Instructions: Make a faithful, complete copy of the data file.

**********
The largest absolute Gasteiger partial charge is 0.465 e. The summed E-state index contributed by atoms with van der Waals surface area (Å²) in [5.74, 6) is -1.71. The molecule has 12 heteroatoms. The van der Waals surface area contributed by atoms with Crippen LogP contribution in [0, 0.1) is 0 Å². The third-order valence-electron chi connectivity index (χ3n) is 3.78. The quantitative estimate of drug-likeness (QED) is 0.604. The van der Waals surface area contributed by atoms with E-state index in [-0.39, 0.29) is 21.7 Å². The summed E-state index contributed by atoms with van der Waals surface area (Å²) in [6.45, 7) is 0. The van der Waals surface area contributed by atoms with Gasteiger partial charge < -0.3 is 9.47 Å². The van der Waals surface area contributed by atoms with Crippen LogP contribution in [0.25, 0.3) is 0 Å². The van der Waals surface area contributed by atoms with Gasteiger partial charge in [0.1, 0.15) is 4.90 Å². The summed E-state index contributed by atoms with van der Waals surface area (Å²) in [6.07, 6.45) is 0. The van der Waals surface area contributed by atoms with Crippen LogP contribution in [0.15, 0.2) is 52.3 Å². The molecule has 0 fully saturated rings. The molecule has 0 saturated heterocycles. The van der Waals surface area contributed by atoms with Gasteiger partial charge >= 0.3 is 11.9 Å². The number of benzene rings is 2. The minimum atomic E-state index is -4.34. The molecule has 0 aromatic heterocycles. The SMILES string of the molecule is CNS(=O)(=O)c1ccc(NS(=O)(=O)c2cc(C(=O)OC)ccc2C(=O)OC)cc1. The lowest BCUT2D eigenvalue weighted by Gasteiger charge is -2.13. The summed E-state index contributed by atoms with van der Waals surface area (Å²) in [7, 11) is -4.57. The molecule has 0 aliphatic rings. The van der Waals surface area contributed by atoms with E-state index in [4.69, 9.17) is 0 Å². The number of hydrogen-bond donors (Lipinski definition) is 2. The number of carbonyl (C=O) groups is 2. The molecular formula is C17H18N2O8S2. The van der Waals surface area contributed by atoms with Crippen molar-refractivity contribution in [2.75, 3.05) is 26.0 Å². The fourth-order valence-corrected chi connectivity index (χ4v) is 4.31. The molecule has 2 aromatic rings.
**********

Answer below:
The largest absolute Gasteiger partial charge is 0.465 e. The summed E-state index contributed by atoms with van der Waals surface area (Å²) in [5.74, 6) is -1.71. The molecule has 12 heteroatoms. The van der Waals surface area contributed by atoms with Crippen LogP contribution in [0, 0.1) is 0 Å². The third-order valence-electron chi connectivity index (χ3n) is 3.78. The quantitative estimate of drug-likeness (QED) is 0.604. The van der Waals surface area contributed by atoms with E-state index in [-0.39, 0.29) is 21.7 Å². The summed E-state index contributed by atoms with van der Waals surface area (Å²) in [6.45, 7) is 0. The van der Waals surface area contributed by atoms with Gasteiger partial charge < -0.3 is 9.47 Å². The van der Waals surface area contributed by atoms with Crippen LogP contribution in [0.25, 0.3) is 0 Å². The van der Waals surface area contributed by atoms with Gasteiger partial charge in [0.1, 0.15) is 4.90 Å². The summed E-state index contributed by atoms with van der Waals surface area (Å²) in [6.07, 6.45) is 0. The van der Waals surface area contributed by atoms with Crippen LogP contribution in [0.15, 0.2) is 52.3 Å². The molecule has 0 fully saturated rings. The molecule has 0 saturated heterocycles. The van der Waals surface area contributed by atoms with Gasteiger partial charge >= 0.3 is 11.9 Å². The number of benzene rings is 2. The minimum atomic E-state index is -4.34. The molecule has 0 aromatic heterocycles. The SMILES string of the molecule is CNS(=O)(=O)c1ccc(NS(=O)(=O)c2cc(C(=O)OC)ccc2C(=O)OC)cc1. The lowest BCUT2D eigenvalue weighted by Gasteiger charge is -2.13. The summed E-state index contributed by atoms with van der Waals surface area (Å²) in [7, 11) is -4.57. The molecule has 0 aliphatic rings. The van der Waals surface area contributed by atoms with E-state index in [4.69, 9.17) is 0 Å². The number of hydrogen-bond donors (Lipinski definition) is 2. The number of carbonyl (C=O) groups is 2. The molecular formula is C17H18N2O8S2. The van der Waals surface area contributed by atoms with Crippen molar-refractivity contribution in [2.75, 3.05) is 26.0 Å². The fourth-order valence-corrected chi connectivity index (χ4v) is 4.31. The molecule has 2 aromatic rings.